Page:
It took five back-breaking years to hack and dynamite this part of the route in the 1940s. It was also expensive, ergo the monicker Million Dollar Road. There are stretches along the narrowest spine of a mountain top that barely had enough width for mountain goats, yet somehow they found enough real-estate to lay down a narrow road. The pinkish-white cliffs provide eye-candy as you wind your way through the switch backs. We loved it.

Our first trail, Escalante River Trail, was a flat 5-mile round trip walk that followed the clear running Escalante River though a wide canyon. The bluffs were gorgeous but the river valley was wide so you didn’t get that slot canyon feel. The trail ends at a natural bridge arch.

The trail crossed the river at least five times. The trail itself is deep sand that saps a lot of energy with each step. The solution for many people was to just wade up the river. Of course, we foolishly left our water shoes in Saturn. When will we ever learn?

We ran into our first bout with mosquitos at the end of this trail. That seemed odd as our entire trip has been virtually bug-free. The hungry mosquitos limited our time to admire the natural bridge and we quickly returned. The bugs subsided once we left the natural bridge.

The Escalante River.

I was keen on hiking the Lower Calf Falls Trail, but the parking lot was jammed, the trail is about 6 miles round trip, and the deep sand had sapped a pretty good deal of our energy. So, we pressed on to the supposedly shorter 1.6 mile round trip Upper Calf Falls Trail.

There were plenty of spaces in this very crude parking lot, and for good reason. The trail isn’t really a trail. You just look over a white cliff and decide whether to jump or not. The near vertical surface required shoes with gripping power. We changed shoes. Still, any loose sand sent you skidding and tumbling down the cliff. We carefully picked our way down, making sure to only step on bare rock.

The entire way down the 900’ descent, we were cognizant of the return trip up. Occasionally, we met people coming back up huffing and puffing and perspiring and red in the face. Yet we plunged, almost literally, on.

The payoff was a lush river valley with a tall waterfalls splashing into a deep pool. OK, nice, but now we have to climb 900’ back up.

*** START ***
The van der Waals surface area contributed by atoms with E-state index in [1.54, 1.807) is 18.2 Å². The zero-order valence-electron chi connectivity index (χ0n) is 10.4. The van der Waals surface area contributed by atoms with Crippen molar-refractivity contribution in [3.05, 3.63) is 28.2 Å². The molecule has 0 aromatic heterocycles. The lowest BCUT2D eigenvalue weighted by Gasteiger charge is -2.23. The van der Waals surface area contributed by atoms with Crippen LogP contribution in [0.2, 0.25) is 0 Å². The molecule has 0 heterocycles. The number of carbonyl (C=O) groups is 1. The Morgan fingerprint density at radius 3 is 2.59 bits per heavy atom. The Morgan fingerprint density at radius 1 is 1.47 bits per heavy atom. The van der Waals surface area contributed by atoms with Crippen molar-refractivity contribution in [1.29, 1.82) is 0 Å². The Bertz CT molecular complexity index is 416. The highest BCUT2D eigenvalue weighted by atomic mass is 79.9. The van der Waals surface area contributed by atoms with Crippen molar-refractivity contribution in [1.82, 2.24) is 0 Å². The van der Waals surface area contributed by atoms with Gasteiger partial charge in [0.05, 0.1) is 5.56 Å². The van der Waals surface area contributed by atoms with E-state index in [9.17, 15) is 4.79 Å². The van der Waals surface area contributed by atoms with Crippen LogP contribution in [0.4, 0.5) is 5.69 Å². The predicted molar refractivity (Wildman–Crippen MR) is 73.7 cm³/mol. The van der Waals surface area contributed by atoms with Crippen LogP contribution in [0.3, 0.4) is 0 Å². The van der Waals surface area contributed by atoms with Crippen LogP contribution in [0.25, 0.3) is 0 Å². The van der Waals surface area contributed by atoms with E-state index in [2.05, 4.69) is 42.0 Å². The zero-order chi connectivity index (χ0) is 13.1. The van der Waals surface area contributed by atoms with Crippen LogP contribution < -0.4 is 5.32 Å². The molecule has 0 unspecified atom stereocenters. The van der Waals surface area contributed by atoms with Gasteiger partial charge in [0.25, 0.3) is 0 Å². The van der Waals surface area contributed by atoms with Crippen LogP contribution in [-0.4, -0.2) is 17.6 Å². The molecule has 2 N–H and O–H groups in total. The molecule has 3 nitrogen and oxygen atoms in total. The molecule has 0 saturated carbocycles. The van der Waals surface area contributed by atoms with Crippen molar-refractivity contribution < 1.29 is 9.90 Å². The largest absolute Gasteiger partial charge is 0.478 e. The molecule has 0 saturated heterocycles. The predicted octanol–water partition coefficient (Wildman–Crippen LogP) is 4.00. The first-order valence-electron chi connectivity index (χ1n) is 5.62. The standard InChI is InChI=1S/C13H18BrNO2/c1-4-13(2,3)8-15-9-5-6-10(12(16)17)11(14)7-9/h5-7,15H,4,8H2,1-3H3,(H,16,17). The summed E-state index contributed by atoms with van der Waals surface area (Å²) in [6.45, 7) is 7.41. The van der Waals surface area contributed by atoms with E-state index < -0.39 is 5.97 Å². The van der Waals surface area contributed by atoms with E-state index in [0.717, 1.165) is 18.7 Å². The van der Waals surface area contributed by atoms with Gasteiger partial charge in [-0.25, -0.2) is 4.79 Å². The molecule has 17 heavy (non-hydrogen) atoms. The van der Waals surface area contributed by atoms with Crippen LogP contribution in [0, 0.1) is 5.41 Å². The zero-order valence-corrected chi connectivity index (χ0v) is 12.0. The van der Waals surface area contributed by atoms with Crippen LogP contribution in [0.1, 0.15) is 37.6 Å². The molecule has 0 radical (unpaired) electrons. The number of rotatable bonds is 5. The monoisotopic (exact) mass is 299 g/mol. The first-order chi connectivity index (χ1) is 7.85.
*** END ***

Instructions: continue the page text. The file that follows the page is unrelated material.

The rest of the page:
When we finally did reach to the top, all I could think about was kissing the ground and a cold beer. We were totally spent. Gaia GPS pegged the 1.6 miles of trail at 2.5 miles. I guess we wondered off trail a bit. Actually, there wasn’t a trail per se, just an occasional cairn pointing in the right direction, which was basically down.

Lower Calf Falls Trail would have to wait for another day. As we drove back, we stopped at every overlook. I spotted the Lower Calf Falls Trail as it paralleled the Calf River. It was nice and level and looked like a it had a hard surface. Drat! Yes, we must come back for that trail. We slept well.

The top part of the near vertical hillside. This was only a small part of the trail. It kept going down and down and down......

Getting close to the lush river valley. You can see the tops of the trees.

On the road back we stopped at overlooks. Down below we could see the flat Lower Calf Falls Trails

Glossary of terms used for newcomers: 1) V-Jer. The name of our camper. 2) Saturn. The name of our Van. 3) Duende. Our mischievous gremlin that breaks things. 4) Tata. The good gremlin that helps us fix Duende’s dirty work. 5) The Black Hole. This is what we call Walmart because every time we go in for just a couple of items, we come out spending way more than we figured. 6) QT. Quaint Town.

Dave and Wanda

Mask Up To Save Lives.